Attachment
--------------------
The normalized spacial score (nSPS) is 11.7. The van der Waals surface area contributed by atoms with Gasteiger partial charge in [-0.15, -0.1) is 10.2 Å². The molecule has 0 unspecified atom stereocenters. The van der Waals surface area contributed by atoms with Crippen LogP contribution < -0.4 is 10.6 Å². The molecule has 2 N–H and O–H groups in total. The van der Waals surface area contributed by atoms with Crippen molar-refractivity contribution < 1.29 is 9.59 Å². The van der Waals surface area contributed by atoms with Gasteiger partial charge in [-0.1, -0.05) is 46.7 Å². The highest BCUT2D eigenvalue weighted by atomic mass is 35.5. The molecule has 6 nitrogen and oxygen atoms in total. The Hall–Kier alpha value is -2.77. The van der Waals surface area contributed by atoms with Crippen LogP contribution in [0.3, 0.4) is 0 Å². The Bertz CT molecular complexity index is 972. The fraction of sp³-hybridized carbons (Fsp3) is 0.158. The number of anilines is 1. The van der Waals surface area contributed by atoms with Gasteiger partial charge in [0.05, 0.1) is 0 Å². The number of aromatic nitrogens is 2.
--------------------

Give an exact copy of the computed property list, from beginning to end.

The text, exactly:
The normalized spacial score (nSPS) is 11.7. The van der Waals surface area contributed by atoms with Gasteiger partial charge in [-0.15, -0.1) is 10.2 Å². The molecule has 0 unspecified atom stereocenters. The van der Waals surface area contributed by atoms with Crippen LogP contribution < -0.4 is 10.6 Å². The molecule has 2 N–H and O–H groups in total. The van der Waals surface area contributed by atoms with Crippen molar-refractivity contribution < 1.29 is 9.59 Å². The van der Waals surface area contributed by atoms with Gasteiger partial charge in [-0.1, -0.05) is 46.7 Å². The highest BCUT2D eigenvalue weighted by atomic mass is 35.5. The molecule has 6 nitrogen and oxygen atoms in total. The Hall–Kier alpha value is -2.77. The van der Waals surface area contributed by atoms with Crippen LogP contribution in [0.3, 0.4) is 0 Å². The Bertz CT molecular complexity index is 972. The fraction of sp³-hybridized carbons (Fsp3) is 0.158. The number of anilines is 1. The van der Waals surface area contributed by atoms with Gasteiger partial charge in [0.05, 0.1) is 0 Å². The number of aromatic nitrogens is 2.